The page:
What’s next?

We don’t want this to be a one-year project. Our intent is to continue to field player opinions and feedback every year. As we have carefully noted, these Club Report Cards are a snapshot of opinions during one period in time, and those opinions can change if the clubs make decisions that impact the player experience in the workplace.

Here is the overview of what the Cardinals reported:

The Arizona Cardinals rank second to last in their overall score among the 32 NFL clubs. The locker room does not have confidence that owner Michael Bidwill is willing to invest to upgrade the facilities, as he ranks the lowest in that category across the league. The responses that provide the basis for that characterization include: the worst-ranked weight room, which some players feel is a safety hazard; an outdated training room and locker room; and a policy of deducting dinner from players’ paychecks should players want to get food from the facility.

The consistent sentiment in players’ responses was that ownership does not provide high-quality workplace facilities, and Club policies reflected the lowest rate of confidence that current ownership is willing to invest to make upgrades.

Breakdown of Key Categories

Treatment of families: F, T29th (tied for last)

One of 14 teams that do not offer a family room

One of 11 teams that do not offer day care

Post-Game Gathering Area: Ranked 30th

Food service/nutrition: F-minus, T30th (tied for last)

Quality of food: Ranked 32nd

If players would like dinner, it will be boxed up for them, but players reported that the team will charge you via payroll deduction. This is apparently the only Club that does this.

Players reported that if you work out at the facility after the season is over, the team charges you for every meal eaten at the facility (again, apparently the only team in the league that does this).

69% of players say there is enough room in the cafeteria.

Weight room: F-minus, 32nd

Players describe it as a health and safety risk just to walk through the weight room. The flooring is nearly a unanimous complaint: The floors are uneven. The floorboards are peeling up.

73% of players think they have enough strength coaches; that percentage is the lowest in the league.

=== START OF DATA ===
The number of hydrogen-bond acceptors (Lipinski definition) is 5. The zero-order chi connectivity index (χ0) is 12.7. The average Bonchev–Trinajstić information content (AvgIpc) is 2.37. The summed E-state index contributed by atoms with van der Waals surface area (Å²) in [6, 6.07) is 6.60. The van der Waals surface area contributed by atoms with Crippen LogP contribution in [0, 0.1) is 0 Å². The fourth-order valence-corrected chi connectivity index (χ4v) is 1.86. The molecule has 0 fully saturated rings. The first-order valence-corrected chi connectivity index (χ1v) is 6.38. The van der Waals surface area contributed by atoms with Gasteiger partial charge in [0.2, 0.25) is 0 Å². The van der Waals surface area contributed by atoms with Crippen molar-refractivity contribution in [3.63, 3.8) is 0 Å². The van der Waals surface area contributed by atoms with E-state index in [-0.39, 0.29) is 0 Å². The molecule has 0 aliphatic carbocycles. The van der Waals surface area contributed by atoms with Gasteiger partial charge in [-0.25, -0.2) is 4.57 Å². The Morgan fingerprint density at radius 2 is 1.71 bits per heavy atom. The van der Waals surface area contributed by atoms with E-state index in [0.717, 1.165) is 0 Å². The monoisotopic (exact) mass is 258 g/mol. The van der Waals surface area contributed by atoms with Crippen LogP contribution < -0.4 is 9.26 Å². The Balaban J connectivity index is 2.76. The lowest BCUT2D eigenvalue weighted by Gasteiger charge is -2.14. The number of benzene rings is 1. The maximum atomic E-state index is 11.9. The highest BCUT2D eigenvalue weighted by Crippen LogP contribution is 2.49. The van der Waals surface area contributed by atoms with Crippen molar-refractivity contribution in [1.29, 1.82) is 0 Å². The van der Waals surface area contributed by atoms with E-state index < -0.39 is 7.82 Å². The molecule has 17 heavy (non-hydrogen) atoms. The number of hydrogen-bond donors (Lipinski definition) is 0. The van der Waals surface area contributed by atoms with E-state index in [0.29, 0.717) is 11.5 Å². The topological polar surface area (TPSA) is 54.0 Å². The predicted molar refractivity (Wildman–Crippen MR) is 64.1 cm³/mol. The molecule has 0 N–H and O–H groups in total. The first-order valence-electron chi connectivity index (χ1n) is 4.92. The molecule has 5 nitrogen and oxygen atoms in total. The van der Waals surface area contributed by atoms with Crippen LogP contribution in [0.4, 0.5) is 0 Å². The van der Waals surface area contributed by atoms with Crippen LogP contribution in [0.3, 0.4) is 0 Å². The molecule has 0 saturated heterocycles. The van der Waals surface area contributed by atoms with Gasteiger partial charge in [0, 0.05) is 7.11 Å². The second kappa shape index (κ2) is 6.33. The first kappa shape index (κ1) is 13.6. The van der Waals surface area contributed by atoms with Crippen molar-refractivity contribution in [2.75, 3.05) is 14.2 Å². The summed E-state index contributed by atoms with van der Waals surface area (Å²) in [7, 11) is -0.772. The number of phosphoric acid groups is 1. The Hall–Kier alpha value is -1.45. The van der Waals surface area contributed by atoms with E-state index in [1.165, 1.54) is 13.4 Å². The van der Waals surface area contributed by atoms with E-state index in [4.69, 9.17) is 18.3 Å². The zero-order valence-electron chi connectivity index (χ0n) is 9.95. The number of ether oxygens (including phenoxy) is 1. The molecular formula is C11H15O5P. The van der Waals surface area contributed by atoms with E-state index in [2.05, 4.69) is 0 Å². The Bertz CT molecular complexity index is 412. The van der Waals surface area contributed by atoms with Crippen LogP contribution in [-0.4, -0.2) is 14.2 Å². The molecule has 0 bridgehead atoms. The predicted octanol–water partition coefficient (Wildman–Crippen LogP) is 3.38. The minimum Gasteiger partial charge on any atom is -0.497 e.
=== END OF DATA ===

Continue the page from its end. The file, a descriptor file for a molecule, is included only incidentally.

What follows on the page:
Strength coaches: A, T17th

When asked whether “Strength Coaches add to their success,” they ranked 16th in the NFL. 16th sounds average, but that is because players on most teams rated their strength coaches positively. The Cardinals players gave overall high marks to the strength staff, which is why the overall grade is still high.

88% of players believe they receive an individual plan, which is 25th overall.

Training room: F-minus, T30th (tied for last)

Survey responses included several complaints of being outdated.

Staffing: 67% of players think they have enough ATC (2nd lowest in the league). 48% of players think they have enough PTs (2nd lowest in the league).

Steam room/sauna: There is a steam room (80% feel it is big enough). There is a sauna (65% feel it is big enough).

Tubs: 90% of players feel they have enough hot tub space. 63% of players feel they have enough cold tub space.

Training staff: B-plus, T22nd

When asked about the “Training staff adding to their success,” they tied for 22nd in the NFL. That may sound slightly below average, but that is because most teams rated their training staffs positively. The Cardinals players gave moderately high marks to their staff, which is why the overall grade is still good.

Locker room: F, 31st

Only 30% of players feel like they have enough space. Complaints that it is old and needs a renovation.

Team travel: B-plus, T12th

Only 48% of players feel like they have enough room to spread out.

Positives are: No roommates, a lot of first-class seats.

Players reported that in previous years, the team used a large plane so that all players had lay-down seats. This past season the Club switched to a smaller plane, which limited the number of lay-down seats so many players have worse seats and less space now.